Simon Jackson
Legal Advisor to Torah Mitzion


My last column outlined the duty of an Israeli Court, faced with a legal question requiring decision, where is nothing on the statute book or case law (rules developed by judges to deal with the case before them) which deals with that question, to decide the question in the light of the “principles of… Jewish heritage”.

One celebrated case on which the Israeli Courts were asked to adjudicate in 1986, involved a defendant who had swallowed two plastic bags of heroin and the question facing the Court was whether an operation could be conducted by a doctor without the patient’s consent and against his will, but with the aim of saving his life?

In an illuminating judgment, the Court ruled as follows:

“Since there is nothing in our legislation or case law or in anything else that deals directly with the situation where a rational adult opposes an operation that will save his life, counsel for prosecution proposed that use be made of sec. 1 of the Foundations of Law Act of 1980 and that the matter be decided in the light of the principles of ‘Israel’s heritage’. To this end, he cited a leading authority of his age, Ya’akov Emden (1697-1776) from his Mor uKetziah on Orach Chayim:

“Where a person is obviously sick, and the physician has clear and certain knowledge of the sickness and employs proven medicines, one may always compel the sick person to undergo treatment when he refuses, if the danger is apparent, and permit the physician to proceed… and he is not heeded if he does not wish to undergo the pain and chooses to die… Everything is to be done to preserve the life of a sick person even against his will…The matter does not depend on the wishes of the sick person and he is not at liberty to abandon his life.”

This principle that a person may save another’s life, even where the latter is opposed and desires to commit suicide, is to be found indirectly in sec. 5(c) of the Unjust Enrichment Law, 1979. By virtue of this section, the Knesset recognized that a person is required to pay compensation to another person who acts to preserve his “life, bodily integrity or health” – even where the victim objects to the rescuer’s actions. From this we learn that an act, which is directed at saving the life of another, merits encouragement, support and, where necessary, protection as well, even if these are contrary to the wishes of the person being saved.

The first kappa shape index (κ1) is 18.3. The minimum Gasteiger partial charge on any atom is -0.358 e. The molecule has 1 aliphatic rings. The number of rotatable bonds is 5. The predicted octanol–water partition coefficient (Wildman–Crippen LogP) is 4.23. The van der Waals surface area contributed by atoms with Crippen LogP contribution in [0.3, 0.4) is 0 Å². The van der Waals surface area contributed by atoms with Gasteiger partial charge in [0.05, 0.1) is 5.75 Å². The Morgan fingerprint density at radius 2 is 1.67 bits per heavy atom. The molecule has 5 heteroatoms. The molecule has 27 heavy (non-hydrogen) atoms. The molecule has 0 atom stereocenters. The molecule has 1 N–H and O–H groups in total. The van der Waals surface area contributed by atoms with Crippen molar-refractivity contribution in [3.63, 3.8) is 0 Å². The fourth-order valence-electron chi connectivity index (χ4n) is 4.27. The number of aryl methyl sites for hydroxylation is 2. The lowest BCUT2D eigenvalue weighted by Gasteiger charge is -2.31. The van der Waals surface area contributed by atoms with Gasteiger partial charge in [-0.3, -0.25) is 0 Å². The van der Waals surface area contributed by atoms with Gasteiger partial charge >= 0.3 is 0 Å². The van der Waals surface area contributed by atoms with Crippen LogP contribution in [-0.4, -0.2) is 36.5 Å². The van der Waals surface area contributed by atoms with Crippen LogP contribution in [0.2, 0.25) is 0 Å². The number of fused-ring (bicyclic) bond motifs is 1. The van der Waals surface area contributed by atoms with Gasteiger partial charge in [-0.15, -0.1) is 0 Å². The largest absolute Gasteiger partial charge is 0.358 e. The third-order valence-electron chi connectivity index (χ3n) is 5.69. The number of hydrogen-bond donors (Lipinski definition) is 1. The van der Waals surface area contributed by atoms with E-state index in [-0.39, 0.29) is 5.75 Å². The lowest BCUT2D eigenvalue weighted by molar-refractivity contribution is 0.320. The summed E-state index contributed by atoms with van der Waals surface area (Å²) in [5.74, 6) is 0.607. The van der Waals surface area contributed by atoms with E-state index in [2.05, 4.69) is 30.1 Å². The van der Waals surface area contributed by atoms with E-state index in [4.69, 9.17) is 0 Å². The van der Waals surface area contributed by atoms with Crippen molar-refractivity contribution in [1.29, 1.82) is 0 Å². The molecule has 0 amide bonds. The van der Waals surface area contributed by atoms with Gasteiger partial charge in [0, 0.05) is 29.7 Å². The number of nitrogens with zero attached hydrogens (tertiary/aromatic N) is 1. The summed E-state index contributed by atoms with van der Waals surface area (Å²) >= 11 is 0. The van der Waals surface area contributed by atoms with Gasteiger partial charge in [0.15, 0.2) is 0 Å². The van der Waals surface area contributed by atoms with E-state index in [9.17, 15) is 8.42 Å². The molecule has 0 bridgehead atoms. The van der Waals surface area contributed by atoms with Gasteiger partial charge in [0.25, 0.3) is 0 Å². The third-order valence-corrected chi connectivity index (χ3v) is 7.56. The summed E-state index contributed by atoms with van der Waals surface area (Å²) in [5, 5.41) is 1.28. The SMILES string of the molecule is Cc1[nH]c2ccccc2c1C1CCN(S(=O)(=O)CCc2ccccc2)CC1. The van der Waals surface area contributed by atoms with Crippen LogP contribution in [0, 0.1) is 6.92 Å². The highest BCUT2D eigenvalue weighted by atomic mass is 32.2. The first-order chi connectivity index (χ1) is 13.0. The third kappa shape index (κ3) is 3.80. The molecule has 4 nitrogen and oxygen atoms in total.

The “Unjust Enrichment Law” provides that where a person (‘the rescuer’), not acting under any duty, performs an act to protect the life, bodily integrity, health or honor of another (‘the victim’), the victim must compensate the rescuer for the reasonable expenses incurred by the rescuer in the act of rescue and he cannot turn around and say: I did not ask or want to be rescued! As the preamble to the draft Law makes clear: the Law’s goal is to encourage acts of rescue in cases where the rescuer goes beyond the call of duty to save the victim. This Law effected a complete reversal of the approach adopted by the English Courts and which was in force prior to the passage of this Law.

The preamble to the draft Law also stated: “The proposed Law adopts in its title the Biblical idiom of asiyat osher shelo ve’mishpat (‘unjust enrichment’), in light of the use of this term employed by the Prophet Jeremiah (17:11).” (In that verse, Jeremiah compares a person with ill-gotten gains to a partridge, which sits on eggs laid by other birds. When the chicks hatch, they soon realize they are not of the same species and so leave the nest and desert their adopted parents. So, too, a dishonest person (one who ‘amasses wealth unjustly’) may prosper, but he will eventually lose it all).

We have thus seen an example of a case decided by Israeli judges, in which recourse was made to Halakha in applying and interpreting a piece of Knesset legislation – which itself (both the title and the content!) was enacted based on the principles of Jewish Law!


(a) State of Israel v. Kortam (District Court Decision); Kortam v. State of Israel (Supreme Court Decision) as cited in “Modern Applications of Jewish Law,” 1992, by Prof N. Rakover, former Deputy Attorney-General in Jewish Law Department of Israel Ministry of Justice; pp. 123-125.

(b) “Jewish Law and Israeli Law: On the Process of Integration,” Prof N. Rakover, pp. 21-22.

 (c) “Jewish Law in the Debates of the Knesset,” Prof. N. Rakover, 1988, pp. 853-873.